Beer that you can cellar

Today I would like to talk about other things you can put in your cellar . I love wine but have you thought about putting away some beer for a few years and see what happens ? What is the impact on beer when it ages ? Cellaring’s Effects on Taste and Flavor

Aging can produce many changes in the flavors and tastes present in a beer. Here are some of effects you can expect, according to a presentation given by Dr.Charlie Bamforth, Tom Nielsen and Mitch Steele entitled “Keep It Fresh: Understanding How Time, Temperature and Oxygen Impact Your Beer, and What To Do About Them.”

•Bitterness decreases
•Harshness increases
•Fruity and floral esters decrease
•Ribes (catty/black currant character) increase
•Wet paper/cardboard character increases
•Bready character increases
•Sweetness (toffee/honey) increases
•Metallic character increases
•Earthy character increases
•Straw character increases
•Woody character increases
•Vinuous character (wine/sherry/stale fruit) increases •Meaty-like/brothy flavors can develop

Probably ten years ago I started setting aside large bottles of Chimay Red label Trappist beers from Belgium. These beers have been made by Trappist Monks since 1850. They are unfiltered and develop a huge range of flavor profiles when aged 5-10 years. They are brilliant with long slow cooked meats and stews and super friendly with cheese. http://chimay.com/en/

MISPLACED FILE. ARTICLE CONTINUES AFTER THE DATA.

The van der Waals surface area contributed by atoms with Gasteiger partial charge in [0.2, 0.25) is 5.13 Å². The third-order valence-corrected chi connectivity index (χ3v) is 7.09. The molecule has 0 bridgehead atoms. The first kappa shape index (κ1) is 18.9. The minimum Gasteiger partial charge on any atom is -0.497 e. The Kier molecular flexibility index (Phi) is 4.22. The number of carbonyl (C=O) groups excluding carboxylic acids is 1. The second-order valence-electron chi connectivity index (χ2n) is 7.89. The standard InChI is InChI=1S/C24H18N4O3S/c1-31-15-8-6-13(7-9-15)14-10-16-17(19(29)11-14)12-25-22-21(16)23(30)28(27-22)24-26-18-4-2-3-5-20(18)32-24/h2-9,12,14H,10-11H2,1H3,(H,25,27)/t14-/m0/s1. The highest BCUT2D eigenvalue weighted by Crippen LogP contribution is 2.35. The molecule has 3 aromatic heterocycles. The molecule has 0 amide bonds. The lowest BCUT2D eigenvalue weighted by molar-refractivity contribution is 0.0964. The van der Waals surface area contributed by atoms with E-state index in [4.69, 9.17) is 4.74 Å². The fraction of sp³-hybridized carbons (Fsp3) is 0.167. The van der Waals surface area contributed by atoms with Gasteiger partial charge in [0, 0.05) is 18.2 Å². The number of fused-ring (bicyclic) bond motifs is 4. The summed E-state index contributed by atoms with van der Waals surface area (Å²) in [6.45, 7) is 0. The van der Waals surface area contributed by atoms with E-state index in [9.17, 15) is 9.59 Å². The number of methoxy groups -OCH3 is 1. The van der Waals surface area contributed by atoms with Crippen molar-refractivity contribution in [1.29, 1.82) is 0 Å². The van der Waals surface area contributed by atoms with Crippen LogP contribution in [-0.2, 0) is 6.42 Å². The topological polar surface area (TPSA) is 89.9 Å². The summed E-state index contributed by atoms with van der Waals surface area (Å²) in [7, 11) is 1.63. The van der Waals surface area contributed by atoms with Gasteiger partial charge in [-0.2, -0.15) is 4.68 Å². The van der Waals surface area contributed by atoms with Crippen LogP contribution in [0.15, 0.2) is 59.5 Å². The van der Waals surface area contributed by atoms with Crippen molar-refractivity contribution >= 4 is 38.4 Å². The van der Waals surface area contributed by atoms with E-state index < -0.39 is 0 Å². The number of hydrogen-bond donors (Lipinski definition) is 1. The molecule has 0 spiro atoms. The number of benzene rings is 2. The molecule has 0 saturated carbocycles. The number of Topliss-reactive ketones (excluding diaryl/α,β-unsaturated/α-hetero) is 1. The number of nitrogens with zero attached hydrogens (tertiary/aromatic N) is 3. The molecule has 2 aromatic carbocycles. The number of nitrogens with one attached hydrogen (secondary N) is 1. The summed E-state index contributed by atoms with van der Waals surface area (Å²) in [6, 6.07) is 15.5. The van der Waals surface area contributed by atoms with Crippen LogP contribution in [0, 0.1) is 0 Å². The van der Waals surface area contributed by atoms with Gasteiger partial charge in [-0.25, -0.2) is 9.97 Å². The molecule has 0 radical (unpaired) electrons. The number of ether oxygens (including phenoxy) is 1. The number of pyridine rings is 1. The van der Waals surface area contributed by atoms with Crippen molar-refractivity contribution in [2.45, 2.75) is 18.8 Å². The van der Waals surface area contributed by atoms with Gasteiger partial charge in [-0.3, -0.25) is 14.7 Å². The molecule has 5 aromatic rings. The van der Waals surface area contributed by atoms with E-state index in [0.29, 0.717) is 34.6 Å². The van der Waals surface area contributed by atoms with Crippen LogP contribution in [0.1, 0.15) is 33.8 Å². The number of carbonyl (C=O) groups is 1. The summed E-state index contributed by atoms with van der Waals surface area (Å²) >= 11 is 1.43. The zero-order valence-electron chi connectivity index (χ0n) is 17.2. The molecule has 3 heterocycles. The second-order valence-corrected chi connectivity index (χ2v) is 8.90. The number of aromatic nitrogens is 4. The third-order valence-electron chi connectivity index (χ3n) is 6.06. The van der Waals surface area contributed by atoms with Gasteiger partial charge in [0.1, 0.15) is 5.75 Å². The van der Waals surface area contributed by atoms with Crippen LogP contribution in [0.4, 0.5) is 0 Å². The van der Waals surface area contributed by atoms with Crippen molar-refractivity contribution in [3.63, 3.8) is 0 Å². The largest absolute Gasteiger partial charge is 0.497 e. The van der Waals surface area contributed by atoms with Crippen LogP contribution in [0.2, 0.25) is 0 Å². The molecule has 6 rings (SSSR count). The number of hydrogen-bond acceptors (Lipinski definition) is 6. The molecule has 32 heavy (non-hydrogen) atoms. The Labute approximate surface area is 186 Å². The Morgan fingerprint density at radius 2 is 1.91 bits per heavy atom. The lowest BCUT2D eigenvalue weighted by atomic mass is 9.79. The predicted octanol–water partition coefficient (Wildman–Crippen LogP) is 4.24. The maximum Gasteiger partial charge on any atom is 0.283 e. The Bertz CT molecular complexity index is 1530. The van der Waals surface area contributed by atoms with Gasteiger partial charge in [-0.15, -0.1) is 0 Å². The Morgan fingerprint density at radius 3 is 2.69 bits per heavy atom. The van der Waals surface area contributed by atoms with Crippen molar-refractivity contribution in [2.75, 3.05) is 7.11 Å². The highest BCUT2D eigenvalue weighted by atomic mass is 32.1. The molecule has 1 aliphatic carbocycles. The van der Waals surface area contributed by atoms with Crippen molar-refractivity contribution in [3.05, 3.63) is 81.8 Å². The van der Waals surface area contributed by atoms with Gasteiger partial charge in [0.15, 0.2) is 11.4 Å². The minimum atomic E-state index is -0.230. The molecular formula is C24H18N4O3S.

Next on my list of beers that can age is Unibroue Grande Reserve 17 . First produced in 2007 in Chambly Quebec this beer is brewed once a year and probably has as many fans in the wine world as it does in the beer world. It is a top fermented dark amber Belgian Ale , a little bit cloudy with lots of fine bubbles and medium weight hop character 33 IBU. Great with mole and other Mexican specialties also good with BBQ brisket. https://www.unibroue.com/en/our-beers/17-grande-reserve/11

I would also look for sour beers to age. After a career in wine I find highly hopped wine a challenge. Mainly because wine professionals are trained to consider bitterness a pejorative and that’s what hops brings to the table. Sour beers are all about acidity which wine lovers don’t seem to have a problem with. Sour in the Rye by Bruery Terreux in Orange County California would be another beer I would keep an eye out for http://www.brueryterreux.com/beer/sour-in-the-rye-2/? category=sour-ales Barrel aged and a significant amount of rye make this a super interesting 2-3 year aging project . Lots of fantastic comment on this beer on Ratebeer.com https://www.ratebeer.com/beer/bruery-terreux-sour-in-the-rye/108234/

Thanks for your time.

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Remember Spit Happens, tell your friends, drink great wine and eat great food. Cheers

David Lancelot